NPR’s Scott Simon asks Nicholas Little of the Center for Inquiry about suing Walmart for the way it markets homeopathic medicines.
SCOTT SIMON, HOST:
Walmart is being sued over what are called homeopathic medicines, not for selling them but for how they’re sold. The Center for Inquiry has filed a lawsuit against Walmart for consumer fraud for putting and promoting homeopathic remedies, which are not supported by science, on shelves alongside medically approved medications. Nicholas Little joins us in our studios. He’s vice president and general counsel of the Center for Inquiry. Mr. Little, thanks so much for being with us.
NICHOLAS LITTLE: Well, thank you for having me.
SIMON: We should make plain. Homeopathic is not herbal, right?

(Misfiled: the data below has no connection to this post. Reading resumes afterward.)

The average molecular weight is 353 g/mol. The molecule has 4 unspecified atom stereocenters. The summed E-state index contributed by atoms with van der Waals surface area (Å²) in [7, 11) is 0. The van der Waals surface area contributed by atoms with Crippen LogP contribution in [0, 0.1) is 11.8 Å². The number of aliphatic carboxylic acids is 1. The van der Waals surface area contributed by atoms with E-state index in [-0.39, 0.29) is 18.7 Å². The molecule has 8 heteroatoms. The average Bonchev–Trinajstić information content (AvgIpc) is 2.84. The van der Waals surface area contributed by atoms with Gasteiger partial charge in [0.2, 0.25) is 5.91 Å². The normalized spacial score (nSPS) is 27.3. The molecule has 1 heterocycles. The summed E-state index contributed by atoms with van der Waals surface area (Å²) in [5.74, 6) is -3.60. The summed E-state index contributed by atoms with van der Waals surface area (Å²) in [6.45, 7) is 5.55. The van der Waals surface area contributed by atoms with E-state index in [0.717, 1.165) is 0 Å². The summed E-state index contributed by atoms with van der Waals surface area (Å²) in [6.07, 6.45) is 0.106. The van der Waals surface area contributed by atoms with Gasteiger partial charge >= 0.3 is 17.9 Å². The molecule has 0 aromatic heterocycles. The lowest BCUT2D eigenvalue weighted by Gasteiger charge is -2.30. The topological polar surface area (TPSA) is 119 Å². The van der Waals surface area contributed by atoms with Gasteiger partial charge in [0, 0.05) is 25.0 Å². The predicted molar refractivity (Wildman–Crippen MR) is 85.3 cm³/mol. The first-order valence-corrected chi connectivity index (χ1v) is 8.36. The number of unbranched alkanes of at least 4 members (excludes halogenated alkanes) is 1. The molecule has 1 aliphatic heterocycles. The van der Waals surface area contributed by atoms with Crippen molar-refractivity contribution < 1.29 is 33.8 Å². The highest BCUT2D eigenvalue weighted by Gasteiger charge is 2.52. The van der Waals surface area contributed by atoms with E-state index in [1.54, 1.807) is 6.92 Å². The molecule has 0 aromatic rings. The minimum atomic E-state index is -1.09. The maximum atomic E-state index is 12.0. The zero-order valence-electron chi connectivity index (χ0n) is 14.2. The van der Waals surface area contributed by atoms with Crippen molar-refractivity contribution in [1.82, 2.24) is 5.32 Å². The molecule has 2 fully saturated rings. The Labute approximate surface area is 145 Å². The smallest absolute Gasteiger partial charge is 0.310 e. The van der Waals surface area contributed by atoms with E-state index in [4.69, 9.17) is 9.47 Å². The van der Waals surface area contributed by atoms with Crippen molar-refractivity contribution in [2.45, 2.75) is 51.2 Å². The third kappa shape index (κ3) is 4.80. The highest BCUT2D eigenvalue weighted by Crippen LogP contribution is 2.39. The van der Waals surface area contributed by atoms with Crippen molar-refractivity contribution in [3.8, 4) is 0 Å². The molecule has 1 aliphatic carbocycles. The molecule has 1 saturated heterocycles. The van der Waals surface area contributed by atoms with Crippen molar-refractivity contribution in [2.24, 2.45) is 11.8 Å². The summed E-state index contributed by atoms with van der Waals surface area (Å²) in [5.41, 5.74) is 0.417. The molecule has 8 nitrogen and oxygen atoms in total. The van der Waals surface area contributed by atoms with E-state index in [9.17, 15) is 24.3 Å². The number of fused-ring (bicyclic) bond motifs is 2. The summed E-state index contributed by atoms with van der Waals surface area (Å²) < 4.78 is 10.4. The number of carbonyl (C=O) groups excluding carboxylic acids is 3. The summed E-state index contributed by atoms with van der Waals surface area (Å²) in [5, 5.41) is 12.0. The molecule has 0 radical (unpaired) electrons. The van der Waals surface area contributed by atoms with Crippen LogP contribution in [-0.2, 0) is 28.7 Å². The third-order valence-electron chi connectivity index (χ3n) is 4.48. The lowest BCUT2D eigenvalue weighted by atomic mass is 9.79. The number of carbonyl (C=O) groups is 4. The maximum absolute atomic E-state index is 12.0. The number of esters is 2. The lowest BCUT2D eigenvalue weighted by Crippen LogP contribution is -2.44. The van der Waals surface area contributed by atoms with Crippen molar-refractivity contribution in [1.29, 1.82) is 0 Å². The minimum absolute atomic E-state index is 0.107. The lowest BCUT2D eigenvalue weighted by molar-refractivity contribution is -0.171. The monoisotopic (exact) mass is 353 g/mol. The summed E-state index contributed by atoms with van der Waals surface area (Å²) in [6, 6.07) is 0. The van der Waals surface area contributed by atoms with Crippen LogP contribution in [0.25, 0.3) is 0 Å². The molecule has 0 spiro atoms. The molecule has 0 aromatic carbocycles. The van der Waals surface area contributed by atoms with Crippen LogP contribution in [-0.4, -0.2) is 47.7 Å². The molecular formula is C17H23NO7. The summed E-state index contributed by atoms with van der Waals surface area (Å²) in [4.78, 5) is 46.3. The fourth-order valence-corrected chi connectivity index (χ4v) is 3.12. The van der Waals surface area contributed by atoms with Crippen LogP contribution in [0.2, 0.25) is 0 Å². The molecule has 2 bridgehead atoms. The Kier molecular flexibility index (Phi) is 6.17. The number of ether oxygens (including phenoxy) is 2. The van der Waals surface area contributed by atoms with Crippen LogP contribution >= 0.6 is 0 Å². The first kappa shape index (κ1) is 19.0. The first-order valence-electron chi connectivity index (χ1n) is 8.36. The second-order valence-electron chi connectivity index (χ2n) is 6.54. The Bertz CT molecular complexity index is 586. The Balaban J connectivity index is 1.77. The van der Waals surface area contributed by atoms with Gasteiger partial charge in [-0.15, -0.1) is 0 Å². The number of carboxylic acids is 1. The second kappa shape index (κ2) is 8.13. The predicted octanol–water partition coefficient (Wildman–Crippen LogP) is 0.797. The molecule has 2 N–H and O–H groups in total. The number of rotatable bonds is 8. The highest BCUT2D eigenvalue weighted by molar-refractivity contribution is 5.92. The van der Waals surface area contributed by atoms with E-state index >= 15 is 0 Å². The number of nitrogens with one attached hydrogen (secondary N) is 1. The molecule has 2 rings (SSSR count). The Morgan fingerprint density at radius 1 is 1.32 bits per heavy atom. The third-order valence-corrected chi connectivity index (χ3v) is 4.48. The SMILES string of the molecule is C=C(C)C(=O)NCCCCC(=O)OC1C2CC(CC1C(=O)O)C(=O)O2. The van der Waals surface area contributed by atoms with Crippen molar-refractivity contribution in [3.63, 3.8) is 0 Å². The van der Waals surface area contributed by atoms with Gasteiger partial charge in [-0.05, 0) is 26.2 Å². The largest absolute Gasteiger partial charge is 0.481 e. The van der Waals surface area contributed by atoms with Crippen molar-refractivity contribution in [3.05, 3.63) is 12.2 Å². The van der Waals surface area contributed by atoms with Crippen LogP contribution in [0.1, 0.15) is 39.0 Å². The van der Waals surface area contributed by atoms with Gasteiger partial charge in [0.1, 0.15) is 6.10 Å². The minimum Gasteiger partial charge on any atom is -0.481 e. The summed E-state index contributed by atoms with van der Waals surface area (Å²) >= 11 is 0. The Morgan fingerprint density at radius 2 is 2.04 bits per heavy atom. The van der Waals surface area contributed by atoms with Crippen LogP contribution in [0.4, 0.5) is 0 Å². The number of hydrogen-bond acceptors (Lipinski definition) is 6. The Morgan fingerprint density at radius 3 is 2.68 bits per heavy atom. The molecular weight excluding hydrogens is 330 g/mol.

LITTLE: No. What homeopathy is – it has two principles. The first principle is the idea that like treats like. So if something causes a symptom, you use it to treat it. And somehow they come around to the idea that flu symptoms are caused by the heart and liver of a particular kind of duck so that they treat it with the heart and the liver of a particular kind of duck. But even more unscientifically, it’s the – the second principle is the law of infinitesimal doses. So what homeopathy says is that the more you dilute a product – the further you dilute it down, the more powerful it becomes. And they base this on the idea that water has a memory. It can remember what is dissolved in it even when there is none of the alleged active ingredient left. This is one of the most ludicrous things suggested. And yet billions of dollars every year in the United States are spent on these products. And most people simply don’t know what they’re buying. They’re being defrauded by the companies that manufacture them and by the retailers who market them.
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